How do we learn to read? Some people are taught by their parents, others learn in school from teachers, while still others are forced to teach themselves. Malcolm X was one of these persons that was forced by his particular circumstance to learn to read all by himself.
Originally known as Malcolm Little, Malcolm X was born in Omaha, Nebraska on May 19, 1925. At that time, the civil rights battle was just beginning to pick up in America. Malcolm’s father, Earl Little was a Baptist minister who was an avid supporter and leader of the Black Nationalists. This meant that Malcolm was exposed at an early age to the violence and brutality that was associated with the civil rights battle at that time. Earl Little was assassinated by a white supremacist organization known as the Black Legion. Shortly after his father’s death, his mother was institutionalized due to the fact that she could not deal with her husband’s death. With both of his parents gone Malcolm and his siblings were split up and thrown into foster homes.
I believe that this rough childhood lead to a rough adolescence as well as a rough adulthood. In 1946, Malcolm X was charged with burglary and sentenced to 10 years in prison. It was during this time in prison that he converted to Islam and became a part of the Nation of Islam. It was also during this time that, even though out on the streets he was the most outspoken gangster, in prison he was a nobody. This caused for an awakening moment in X and a passion for learning was ignited.
This awakening is what Malcolm X writes about in the excerpt from his autobiography. The excerpt is titled “Learning to Read”. Seeing as X does not have any educational background, he is unable to utilize the rhetorical feature of ethos; however, there is a very clear kairotic moment and he does utilize pathos and logos very well in describing the oppression of the white man, and all of the reading that he did in prison. I believe that X was trying to persuade anyone reading this excerpt to join the civil rights cause, but disguised this message in telling a story of how he learned to read.
Malcom X’s goal in life was to right the wrongs that had been done, not only to his ancestors, but also all people of color that the white man had harmed. He was alive in the middle of the civil rights movement which allowed him more freedom to be able to speak out. X’s kairotic moment was his conversion to Islam and his want to be able to correspond with Elijah Muhammad. If he had been born earlier, he would not have had any chance to speak out about his beliefs. Also, thanks to his high position in the Nation of Islam, he had a lot of publicity and became a huge name on the national stage.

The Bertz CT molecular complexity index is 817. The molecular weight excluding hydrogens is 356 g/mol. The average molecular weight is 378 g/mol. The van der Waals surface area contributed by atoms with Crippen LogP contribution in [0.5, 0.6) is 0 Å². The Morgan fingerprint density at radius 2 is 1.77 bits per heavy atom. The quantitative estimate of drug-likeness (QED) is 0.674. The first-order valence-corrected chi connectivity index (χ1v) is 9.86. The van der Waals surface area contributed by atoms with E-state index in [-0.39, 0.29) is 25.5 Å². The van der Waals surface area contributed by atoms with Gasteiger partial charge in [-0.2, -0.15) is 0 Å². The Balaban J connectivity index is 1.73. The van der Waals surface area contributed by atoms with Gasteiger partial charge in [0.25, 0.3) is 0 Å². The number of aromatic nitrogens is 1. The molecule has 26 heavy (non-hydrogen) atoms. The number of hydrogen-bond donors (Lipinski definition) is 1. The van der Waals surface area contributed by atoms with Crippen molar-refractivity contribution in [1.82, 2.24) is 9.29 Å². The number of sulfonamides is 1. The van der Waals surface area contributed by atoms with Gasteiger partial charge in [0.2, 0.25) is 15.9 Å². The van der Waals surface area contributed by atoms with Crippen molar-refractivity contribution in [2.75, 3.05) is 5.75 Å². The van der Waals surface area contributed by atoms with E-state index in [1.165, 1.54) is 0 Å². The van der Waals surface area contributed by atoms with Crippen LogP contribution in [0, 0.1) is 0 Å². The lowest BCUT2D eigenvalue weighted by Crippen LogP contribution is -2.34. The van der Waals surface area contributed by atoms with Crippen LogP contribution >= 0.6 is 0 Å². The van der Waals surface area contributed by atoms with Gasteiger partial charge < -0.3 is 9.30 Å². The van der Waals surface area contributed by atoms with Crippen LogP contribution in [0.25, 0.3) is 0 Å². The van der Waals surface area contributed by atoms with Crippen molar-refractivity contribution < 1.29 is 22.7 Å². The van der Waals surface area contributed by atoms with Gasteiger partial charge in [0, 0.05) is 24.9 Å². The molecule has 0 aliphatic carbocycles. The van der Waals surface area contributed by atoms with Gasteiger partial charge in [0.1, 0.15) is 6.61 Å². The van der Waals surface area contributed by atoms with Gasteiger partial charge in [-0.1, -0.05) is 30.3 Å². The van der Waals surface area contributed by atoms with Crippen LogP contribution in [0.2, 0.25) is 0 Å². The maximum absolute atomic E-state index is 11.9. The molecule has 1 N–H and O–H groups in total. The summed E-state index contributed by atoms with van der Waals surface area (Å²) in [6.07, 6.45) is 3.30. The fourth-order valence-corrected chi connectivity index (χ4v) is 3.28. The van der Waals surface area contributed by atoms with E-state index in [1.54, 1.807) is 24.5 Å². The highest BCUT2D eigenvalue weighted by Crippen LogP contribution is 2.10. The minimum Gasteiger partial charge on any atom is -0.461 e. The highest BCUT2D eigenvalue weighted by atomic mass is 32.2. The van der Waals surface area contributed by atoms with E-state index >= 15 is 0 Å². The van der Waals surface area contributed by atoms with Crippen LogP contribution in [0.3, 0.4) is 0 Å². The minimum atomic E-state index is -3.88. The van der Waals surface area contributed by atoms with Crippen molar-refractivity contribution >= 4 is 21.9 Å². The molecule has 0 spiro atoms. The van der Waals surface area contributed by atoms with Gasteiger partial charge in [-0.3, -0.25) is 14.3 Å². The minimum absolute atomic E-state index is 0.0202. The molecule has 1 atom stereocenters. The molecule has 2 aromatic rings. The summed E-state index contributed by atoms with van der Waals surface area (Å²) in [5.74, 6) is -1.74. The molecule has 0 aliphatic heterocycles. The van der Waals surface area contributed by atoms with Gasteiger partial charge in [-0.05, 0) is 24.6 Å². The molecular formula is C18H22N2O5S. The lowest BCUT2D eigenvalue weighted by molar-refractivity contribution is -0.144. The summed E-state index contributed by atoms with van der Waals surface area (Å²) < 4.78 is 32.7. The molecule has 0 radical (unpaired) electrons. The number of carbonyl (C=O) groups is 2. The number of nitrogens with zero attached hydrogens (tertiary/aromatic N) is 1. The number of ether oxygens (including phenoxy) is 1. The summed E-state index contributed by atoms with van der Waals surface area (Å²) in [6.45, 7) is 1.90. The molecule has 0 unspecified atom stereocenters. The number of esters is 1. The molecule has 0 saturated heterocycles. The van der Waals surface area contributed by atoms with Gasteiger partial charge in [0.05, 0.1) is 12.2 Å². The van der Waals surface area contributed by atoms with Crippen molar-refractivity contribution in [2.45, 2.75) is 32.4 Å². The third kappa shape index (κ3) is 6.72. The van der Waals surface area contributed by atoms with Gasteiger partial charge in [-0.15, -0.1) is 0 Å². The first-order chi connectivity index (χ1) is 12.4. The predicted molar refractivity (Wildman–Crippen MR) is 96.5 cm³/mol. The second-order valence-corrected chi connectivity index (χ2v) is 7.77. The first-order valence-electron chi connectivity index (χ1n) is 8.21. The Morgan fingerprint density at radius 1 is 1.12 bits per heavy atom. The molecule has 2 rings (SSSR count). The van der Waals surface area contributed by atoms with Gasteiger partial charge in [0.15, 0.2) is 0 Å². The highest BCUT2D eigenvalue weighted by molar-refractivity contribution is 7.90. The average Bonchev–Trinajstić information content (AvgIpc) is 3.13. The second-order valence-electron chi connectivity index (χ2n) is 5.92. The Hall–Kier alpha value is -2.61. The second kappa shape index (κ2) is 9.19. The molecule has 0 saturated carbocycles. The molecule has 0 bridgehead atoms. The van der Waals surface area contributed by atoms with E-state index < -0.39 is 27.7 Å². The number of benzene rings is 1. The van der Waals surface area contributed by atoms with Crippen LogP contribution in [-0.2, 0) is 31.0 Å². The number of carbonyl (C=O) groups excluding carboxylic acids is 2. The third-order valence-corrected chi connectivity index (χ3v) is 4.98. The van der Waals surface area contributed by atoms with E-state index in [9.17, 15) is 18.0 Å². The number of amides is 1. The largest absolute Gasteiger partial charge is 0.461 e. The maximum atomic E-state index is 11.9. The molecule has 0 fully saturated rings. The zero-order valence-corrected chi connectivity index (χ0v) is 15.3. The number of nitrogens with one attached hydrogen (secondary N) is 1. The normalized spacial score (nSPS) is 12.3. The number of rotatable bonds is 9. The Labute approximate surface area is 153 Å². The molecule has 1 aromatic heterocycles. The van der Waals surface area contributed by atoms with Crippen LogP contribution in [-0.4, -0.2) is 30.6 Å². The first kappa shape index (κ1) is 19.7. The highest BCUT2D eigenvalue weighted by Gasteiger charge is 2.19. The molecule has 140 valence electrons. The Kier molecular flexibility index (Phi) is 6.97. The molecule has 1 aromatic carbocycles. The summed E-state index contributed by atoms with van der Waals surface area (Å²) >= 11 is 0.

X felt had very strong views on the subject of civil rights. He wanted to be able to convey these views to Muhammad through letters, and he felt that the only way to do this was if he was literate. This need for literacy is what prompted him to begin writing, and learning more and more words.
Unlike Martin Luther King Jr., X was seen as more a more radical proponent of civil rights. While he was involved with the Nation of Islam he looked at the white man as the incarnation of the devil. His hatred in his writing is evident, even in the small excerpt from his autobiography. As stated above, it was a volatile time in which it was possible for African Americans to speak out against the wrong doings of white Americans, including slavery, and what modern Americans now call the civil rights infractions. X felt that if he were to be able to speak and write with perfect literacy he would be able to have a strong effect on his followers, as well as people who he wanted to join his cause.
Malcom X became an extremely competent writer while he was in prison. He became an expert of rhetoric thanks to his extensive study of the dictionary and subsequent reading. This is obvious in his use of pathos in the excerpt from his autobiography. X says, “I was lucky enough to reason also that I should try to improve my penmanship. It was sad. I couldn’t even write in a straight line” (X 354). X is trying to gain sympathy from his readers. He blames the white man for his troubles with never learning to read or right. This was a very powerful strategy for him at the time. Anyone who may have been on the fence in relation to civil rights issues could be easily swayed by Malcolm’s writing.